As a key U.S. Supreme Court case on gerrymandering looms, North Carolina Republicans are pushing back against the criticism of their own political maps. Racially motivated gerrymandering is unconstitutional, and within the past two years North Carolina has had to redraw its U.S. House, N.C. House and N.C. Senate districts after all were found to have disenfranchised black voters. The three maps found unconstitutional were drawn in 2011 by Republican state legislators, shortly after they took control of the N.C. General Assembly that year. However, federal courts have long avoided deciding whether politically motivated gerrymandering is also unconstitutional. Democrats for years drew lines to help their party, and Republicans have done the same. Democratic Sen. Jeff Jackson of Charlotte said that of the 4,300 written comments legislators received on the most recent round of redistricting, fewer than 1 percent were in favor.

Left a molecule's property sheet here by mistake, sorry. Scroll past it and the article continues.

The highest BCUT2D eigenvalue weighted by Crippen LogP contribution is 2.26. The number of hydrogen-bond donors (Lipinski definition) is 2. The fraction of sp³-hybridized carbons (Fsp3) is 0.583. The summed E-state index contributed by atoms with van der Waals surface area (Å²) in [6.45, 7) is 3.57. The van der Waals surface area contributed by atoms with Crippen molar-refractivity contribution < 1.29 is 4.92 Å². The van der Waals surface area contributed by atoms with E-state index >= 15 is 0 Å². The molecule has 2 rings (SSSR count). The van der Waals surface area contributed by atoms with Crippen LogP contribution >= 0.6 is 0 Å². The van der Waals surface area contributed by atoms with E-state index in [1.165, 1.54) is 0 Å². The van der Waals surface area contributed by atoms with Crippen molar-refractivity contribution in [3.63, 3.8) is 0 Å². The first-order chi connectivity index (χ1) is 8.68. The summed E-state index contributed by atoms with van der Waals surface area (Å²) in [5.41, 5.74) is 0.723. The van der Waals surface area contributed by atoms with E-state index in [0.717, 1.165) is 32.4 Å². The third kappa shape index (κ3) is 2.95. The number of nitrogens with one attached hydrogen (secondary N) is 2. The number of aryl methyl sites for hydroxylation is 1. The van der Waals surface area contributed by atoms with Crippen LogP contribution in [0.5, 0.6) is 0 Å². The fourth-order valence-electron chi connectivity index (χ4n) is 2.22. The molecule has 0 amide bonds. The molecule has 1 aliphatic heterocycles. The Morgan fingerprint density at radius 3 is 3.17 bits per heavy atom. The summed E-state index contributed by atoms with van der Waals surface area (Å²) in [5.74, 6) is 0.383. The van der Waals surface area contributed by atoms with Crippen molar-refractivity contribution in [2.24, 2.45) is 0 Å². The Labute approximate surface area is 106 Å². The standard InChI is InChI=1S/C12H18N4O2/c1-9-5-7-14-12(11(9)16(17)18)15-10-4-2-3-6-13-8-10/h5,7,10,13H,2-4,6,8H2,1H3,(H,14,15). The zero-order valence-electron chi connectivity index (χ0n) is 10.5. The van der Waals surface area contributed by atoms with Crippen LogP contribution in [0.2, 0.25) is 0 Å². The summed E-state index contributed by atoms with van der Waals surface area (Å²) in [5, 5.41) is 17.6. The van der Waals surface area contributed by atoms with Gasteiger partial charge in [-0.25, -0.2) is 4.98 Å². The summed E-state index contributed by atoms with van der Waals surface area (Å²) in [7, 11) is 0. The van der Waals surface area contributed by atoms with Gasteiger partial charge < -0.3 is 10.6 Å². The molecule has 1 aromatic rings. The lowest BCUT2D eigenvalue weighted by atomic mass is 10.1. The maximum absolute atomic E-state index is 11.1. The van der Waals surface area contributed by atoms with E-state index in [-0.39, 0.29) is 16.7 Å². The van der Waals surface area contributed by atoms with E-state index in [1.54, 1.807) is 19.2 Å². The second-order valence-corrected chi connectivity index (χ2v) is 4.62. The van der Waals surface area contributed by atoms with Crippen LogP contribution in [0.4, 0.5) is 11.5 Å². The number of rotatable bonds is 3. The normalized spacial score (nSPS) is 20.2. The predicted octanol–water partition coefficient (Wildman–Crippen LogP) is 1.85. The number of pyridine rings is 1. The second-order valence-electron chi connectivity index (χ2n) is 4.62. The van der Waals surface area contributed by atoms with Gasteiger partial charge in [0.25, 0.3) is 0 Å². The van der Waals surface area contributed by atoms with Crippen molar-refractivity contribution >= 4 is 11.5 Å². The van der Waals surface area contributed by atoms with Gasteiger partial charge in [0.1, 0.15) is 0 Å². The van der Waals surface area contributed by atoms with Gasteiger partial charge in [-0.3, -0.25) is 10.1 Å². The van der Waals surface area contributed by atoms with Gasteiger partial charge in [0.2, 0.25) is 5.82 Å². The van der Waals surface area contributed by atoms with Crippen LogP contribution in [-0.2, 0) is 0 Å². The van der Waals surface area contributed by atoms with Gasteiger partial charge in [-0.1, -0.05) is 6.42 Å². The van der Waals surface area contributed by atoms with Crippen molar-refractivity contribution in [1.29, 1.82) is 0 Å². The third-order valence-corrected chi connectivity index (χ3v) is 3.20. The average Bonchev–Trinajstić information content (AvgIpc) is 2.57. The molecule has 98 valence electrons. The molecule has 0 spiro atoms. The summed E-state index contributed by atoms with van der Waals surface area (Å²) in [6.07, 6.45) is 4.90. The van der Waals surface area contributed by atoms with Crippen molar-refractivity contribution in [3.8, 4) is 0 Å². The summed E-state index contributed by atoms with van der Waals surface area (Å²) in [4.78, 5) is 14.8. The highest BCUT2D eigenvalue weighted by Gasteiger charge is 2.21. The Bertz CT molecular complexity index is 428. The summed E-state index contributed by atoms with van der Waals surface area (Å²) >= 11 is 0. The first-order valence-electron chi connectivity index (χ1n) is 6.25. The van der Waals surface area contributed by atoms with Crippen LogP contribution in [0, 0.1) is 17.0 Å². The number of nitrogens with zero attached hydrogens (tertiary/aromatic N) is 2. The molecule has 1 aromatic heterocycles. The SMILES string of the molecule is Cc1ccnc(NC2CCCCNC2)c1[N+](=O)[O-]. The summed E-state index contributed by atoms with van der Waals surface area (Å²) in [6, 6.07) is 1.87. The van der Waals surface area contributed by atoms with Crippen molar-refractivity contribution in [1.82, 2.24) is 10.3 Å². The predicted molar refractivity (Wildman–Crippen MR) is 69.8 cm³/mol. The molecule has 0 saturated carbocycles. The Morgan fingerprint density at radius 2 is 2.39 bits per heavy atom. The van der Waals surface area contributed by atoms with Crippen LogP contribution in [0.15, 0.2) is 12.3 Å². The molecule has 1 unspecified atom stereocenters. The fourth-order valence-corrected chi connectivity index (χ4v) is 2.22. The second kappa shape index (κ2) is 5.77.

But N.C. Sen. Ralph Hise, a Republican from Mitchell County who leads the Senate’s redistricting committee, said the input of fewer than 5,000 people in a state of 10 million is hardly representative of what people think. He also blamed the judges who ordered the lines to be redrawn, saying they should’ve given North Carolina more time.
“As you know, we were on a compressed deadline that was set by the court,” Hise said. “I regret the court-ordered timeline forced an abbreviated process that yielded only 4,300 comments out of roughly 10 million North Carolinians. While we appreciate those who took time to respond, most statisticians would probably not view that small sampling as a representation of public opinion for all of North Carolina.”